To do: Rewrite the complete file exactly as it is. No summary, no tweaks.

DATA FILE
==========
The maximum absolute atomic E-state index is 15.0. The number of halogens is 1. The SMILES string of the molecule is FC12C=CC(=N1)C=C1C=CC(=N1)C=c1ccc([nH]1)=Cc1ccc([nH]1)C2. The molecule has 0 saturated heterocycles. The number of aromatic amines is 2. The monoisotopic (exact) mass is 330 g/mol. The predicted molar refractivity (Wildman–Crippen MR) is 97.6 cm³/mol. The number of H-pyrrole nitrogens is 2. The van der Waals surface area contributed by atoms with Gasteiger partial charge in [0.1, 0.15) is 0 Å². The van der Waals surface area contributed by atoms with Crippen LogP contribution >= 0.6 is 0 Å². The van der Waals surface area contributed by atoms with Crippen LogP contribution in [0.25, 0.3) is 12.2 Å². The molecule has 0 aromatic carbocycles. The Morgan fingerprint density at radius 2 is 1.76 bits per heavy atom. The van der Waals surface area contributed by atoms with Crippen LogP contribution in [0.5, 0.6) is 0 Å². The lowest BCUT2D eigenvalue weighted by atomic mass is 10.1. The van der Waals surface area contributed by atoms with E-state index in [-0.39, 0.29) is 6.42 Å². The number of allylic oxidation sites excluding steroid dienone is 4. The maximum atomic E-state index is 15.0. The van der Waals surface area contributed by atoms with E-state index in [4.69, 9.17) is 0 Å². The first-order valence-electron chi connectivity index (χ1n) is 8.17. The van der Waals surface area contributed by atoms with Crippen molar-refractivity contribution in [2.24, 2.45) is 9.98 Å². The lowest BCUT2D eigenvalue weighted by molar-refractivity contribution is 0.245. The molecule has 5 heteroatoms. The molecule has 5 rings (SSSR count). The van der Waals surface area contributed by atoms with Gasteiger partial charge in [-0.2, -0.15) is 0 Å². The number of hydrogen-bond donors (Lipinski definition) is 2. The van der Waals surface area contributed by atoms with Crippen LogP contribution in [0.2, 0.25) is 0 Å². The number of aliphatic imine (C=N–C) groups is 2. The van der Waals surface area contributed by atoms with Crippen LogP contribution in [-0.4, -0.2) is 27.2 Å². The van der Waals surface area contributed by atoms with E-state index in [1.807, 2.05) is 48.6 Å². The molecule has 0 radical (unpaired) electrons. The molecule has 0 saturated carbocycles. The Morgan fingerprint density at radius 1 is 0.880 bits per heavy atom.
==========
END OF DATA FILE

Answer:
The maximum absolute atomic E-state index is 15.0. The number of halogens is 1. The SMILES string of the molecule is FC12C=CC(=N1)C=C1C=CC(=N1)C=c1ccc([nH]1)=Cc1ccc([nH]1)C2. The molecule has 0 saturated heterocycles. The number of aromatic amines is 2. The monoisotopic (exact) mass is 330 g/mol. The predicted molar refractivity (Wildman–Crippen MR) is 97.6 cm³/mol. The number of H-pyrrole nitrogens is 2. The van der Waals surface area contributed by atoms with Gasteiger partial charge in [0.1, 0.15) is 0 Å². The van der Waals surface area contributed by atoms with Crippen LogP contribution >= 0.6 is 0 Å². The van der Waals surface area contributed by atoms with Crippen LogP contribution in [0.25, 0.3) is 12.2 Å². The molecule has 0 aromatic carbocycles. The Morgan fingerprint density at radius 2 is 1.76 bits per heavy atom. The van der Waals surface area contributed by atoms with Crippen LogP contribution in [0.5, 0.6) is 0 Å². The lowest BCUT2D eigenvalue weighted by atomic mass is 10.1. The van der Waals surface area contributed by atoms with E-state index in [-0.39, 0.29) is 6.42 Å². The number of allylic oxidation sites excluding steroid dienone is 4. The maximum atomic E-state index is 15.0. The van der Waals surface area contributed by atoms with E-state index in [4.69, 9.17) is 0 Å². The first-order valence-electron chi connectivity index (χ1n) is 8.17. The van der Waals surface area contributed by atoms with Crippen molar-refractivity contribution in [2.24, 2.45) is 9.98 Å². The lowest BCUT2D eigenvalue weighted by molar-refractivity contribution is 0.245. The molecule has 5 heteroatoms. The molecule has 5 rings (SSSR count). The van der Waals surface area contributed by atoms with Gasteiger partial charge in [-0.2, -0.15) is 0 Å². The number of hydrogen-bond donors (Lipinski definition) is 2. The van der Waals surface area contributed by atoms with Crippen LogP contribution in [0.2, 0.25) is 0 Å². The number of aliphatic imine (C=N–C) groups is 2. The van der Waals surface area contributed by atoms with Crippen LogP contribution in [-0.4, -0.2) is 27.2 Å². The van der Waals surface area contributed by atoms with E-state index in [1.807, 2.05) is 48.6 Å². The molecule has 0 radical (unpaired) electrons. The molecule has 0 saturated carbocycles. The Morgan fingerprint density at radius 1 is 0.880 bits per heavy atom.